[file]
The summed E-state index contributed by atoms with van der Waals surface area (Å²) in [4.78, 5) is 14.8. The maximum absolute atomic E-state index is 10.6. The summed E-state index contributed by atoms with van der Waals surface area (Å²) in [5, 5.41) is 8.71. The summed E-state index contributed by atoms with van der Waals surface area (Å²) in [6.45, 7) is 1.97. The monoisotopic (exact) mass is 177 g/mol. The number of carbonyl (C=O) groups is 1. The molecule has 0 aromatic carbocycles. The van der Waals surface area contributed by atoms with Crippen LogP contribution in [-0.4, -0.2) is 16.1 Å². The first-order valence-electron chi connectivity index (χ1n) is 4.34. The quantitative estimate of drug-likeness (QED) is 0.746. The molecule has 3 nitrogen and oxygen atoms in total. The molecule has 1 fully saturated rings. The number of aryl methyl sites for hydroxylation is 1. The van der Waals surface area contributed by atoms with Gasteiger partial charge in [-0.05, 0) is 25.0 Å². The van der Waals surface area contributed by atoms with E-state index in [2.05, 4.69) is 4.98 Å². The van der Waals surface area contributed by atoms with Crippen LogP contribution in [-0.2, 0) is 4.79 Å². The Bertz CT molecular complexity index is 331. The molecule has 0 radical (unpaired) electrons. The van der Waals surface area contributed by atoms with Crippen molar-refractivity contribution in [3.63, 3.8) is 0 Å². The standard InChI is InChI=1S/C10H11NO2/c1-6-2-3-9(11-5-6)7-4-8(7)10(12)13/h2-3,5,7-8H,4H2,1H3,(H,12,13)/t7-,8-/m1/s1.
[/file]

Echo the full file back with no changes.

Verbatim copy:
The summed E-state index contributed by atoms with van der Waals surface area (Å²) in [4.78, 5) is 14.8. The maximum absolute atomic E-state index is 10.6. The summed E-state index contributed by atoms with van der Waals surface area (Å²) in [5, 5.41) is 8.71. The summed E-state index contributed by atoms with van der Waals surface area (Å²) in [6.45, 7) is 1.97. The monoisotopic (exact) mass is 177 g/mol. The number of carbonyl (C=O) groups is 1. The molecule has 0 aromatic carbocycles. The van der Waals surface area contributed by atoms with Crippen LogP contribution in [-0.4, -0.2) is 16.1 Å². The first-order valence-electron chi connectivity index (χ1n) is 4.34. The quantitative estimate of drug-likeness (QED) is 0.746. The molecule has 3 nitrogen and oxygen atoms in total. The molecule has 1 fully saturated rings. The number of aryl methyl sites for hydroxylation is 1. The van der Waals surface area contributed by atoms with Gasteiger partial charge in [-0.05, 0) is 25.0 Å². The van der Waals surface area contributed by atoms with E-state index in [2.05, 4.69) is 4.98 Å². The van der Waals surface area contributed by atoms with Crippen LogP contribution in [-0.2, 0) is 4.79 Å². The Bertz CT molecular complexity index is 331. The molecule has 0 radical (unpaired) electrons. The van der Waals surface area contributed by atoms with Crippen molar-refractivity contribution in [3.63, 3.8) is 0 Å². The standard InChI is InChI=1S/C10H11NO2/c1-6-2-3-9(11-5-6)7-4-8(7)10(12)13/h2-3,5,7-8H,4H2,1H3,(H,12,13)/t7-,8-/m1/s1.